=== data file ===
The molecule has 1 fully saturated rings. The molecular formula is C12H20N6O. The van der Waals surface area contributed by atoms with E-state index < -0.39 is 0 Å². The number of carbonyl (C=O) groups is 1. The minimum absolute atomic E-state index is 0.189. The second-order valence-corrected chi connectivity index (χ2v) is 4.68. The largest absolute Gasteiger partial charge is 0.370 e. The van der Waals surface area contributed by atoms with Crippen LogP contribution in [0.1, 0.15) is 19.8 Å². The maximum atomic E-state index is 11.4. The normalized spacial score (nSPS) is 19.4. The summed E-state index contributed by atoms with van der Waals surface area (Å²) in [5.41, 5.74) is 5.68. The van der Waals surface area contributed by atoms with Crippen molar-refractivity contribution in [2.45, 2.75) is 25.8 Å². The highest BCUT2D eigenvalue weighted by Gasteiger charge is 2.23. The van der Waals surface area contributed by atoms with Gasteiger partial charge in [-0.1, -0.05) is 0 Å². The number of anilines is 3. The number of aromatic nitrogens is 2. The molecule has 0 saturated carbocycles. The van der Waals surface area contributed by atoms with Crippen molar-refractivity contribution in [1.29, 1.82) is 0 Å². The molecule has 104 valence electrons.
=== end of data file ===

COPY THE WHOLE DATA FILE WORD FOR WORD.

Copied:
The molecule has 1 fully saturated rings. The molecular formula is C12H20N6O. The van der Waals surface area contributed by atoms with E-state index < -0.39 is 0 Å². The number of carbonyl (C=O) groups is 1. The minimum absolute atomic E-state index is 0.189. The second-order valence-corrected chi connectivity index (χ2v) is 4.68. The largest absolute Gasteiger partial charge is 0.370 e. The van der Waals surface area contributed by atoms with Crippen LogP contribution in [0.1, 0.15) is 19.8 Å². The maximum atomic E-state index is 11.4. The normalized spacial score (nSPS) is 19.4. The summed E-state index contributed by atoms with van der Waals surface area (Å²) in [5.41, 5.74) is 5.68. The van der Waals surface area contributed by atoms with Crippen molar-refractivity contribution in [2.45, 2.75) is 25.8 Å². The highest BCUT2D eigenvalue weighted by Gasteiger charge is 2.23. The van der Waals surface area contributed by atoms with Gasteiger partial charge in [-0.1, -0.05) is 0 Å². The number of anilines is 3. The number of aromatic nitrogens is 2. The molecule has 0 saturated carbocycles. The van der Waals surface area contributed by atoms with Crippen molar-refractivity contribution in [1.29, 1.82) is 0 Å². The molecule has 104 valence electrons.